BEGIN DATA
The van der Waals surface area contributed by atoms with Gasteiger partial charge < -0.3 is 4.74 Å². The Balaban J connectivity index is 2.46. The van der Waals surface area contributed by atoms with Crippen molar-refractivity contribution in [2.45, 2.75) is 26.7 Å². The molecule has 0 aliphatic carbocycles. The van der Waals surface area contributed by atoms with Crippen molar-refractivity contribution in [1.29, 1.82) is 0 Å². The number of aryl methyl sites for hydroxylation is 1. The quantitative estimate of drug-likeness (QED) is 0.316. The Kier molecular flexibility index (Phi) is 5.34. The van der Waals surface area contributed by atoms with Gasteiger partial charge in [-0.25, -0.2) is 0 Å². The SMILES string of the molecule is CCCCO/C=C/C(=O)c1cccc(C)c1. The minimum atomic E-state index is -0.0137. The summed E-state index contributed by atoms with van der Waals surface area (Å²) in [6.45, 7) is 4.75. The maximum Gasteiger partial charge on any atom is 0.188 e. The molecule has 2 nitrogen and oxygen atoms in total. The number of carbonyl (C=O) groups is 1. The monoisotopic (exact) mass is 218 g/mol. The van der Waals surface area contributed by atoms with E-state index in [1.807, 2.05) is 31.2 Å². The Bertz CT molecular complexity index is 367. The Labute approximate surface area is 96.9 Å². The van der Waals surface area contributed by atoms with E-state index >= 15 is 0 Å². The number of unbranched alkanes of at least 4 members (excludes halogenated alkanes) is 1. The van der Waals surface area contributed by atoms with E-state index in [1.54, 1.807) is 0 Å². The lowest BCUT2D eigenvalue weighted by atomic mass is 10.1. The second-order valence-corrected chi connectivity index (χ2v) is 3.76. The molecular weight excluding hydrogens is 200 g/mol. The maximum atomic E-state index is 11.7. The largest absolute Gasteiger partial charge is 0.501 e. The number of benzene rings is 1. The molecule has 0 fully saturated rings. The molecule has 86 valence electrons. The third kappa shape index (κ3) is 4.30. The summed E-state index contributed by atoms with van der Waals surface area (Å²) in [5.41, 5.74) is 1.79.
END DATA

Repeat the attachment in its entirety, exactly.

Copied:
The van der Waals surface area contributed by atoms with Gasteiger partial charge < -0.3 is 4.74 Å². The Balaban J connectivity index is 2.46. The van der Waals surface area contributed by atoms with Crippen molar-refractivity contribution in [2.45, 2.75) is 26.7 Å². The molecule has 0 aliphatic carbocycles. The van der Waals surface area contributed by atoms with Crippen molar-refractivity contribution in [1.29, 1.82) is 0 Å². The number of aryl methyl sites for hydroxylation is 1. The quantitative estimate of drug-likeness (QED) is 0.316. The Kier molecular flexibility index (Phi) is 5.34. The van der Waals surface area contributed by atoms with Gasteiger partial charge in [-0.25, -0.2) is 0 Å². The SMILES string of the molecule is CCCCO/C=C/C(=O)c1cccc(C)c1. The minimum atomic E-state index is -0.0137. The summed E-state index contributed by atoms with van der Waals surface area (Å²) in [6.45, 7) is 4.75. The maximum Gasteiger partial charge on any atom is 0.188 e. The molecule has 2 nitrogen and oxygen atoms in total. The number of carbonyl (C=O) groups is 1. The monoisotopic (exact) mass is 218 g/mol. The van der Waals surface area contributed by atoms with E-state index in [1.807, 2.05) is 31.2 Å². The Bertz CT molecular complexity index is 367. The Labute approximate surface area is 96.9 Å². The van der Waals surface area contributed by atoms with E-state index >= 15 is 0 Å². The number of unbranched alkanes of at least 4 members (excludes halogenated alkanes) is 1. The van der Waals surface area contributed by atoms with E-state index in [1.54, 1.807) is 0 Å². The lowest BCUT2D eigenvalue weighted by atomic mass is 10.1. The second-order valence-corrected chi connectivity index (χ2v) is 3.76. The molecular weight excluding hydrogens is 200 g/mol. The maximum atomic E-state index is 11.7. The largest absolute Gasteiger partial charge is 0.501 e. The number of benzene rings is 1. The molecule has 0 fully saturated rings. The molecule has 86 valence electrons. The third kappa shape index (κ3) is 4.30. The summed E-state index contributed by atoms with van der Waals surface area (Å²) in [5.41, 5.74) is 1.79.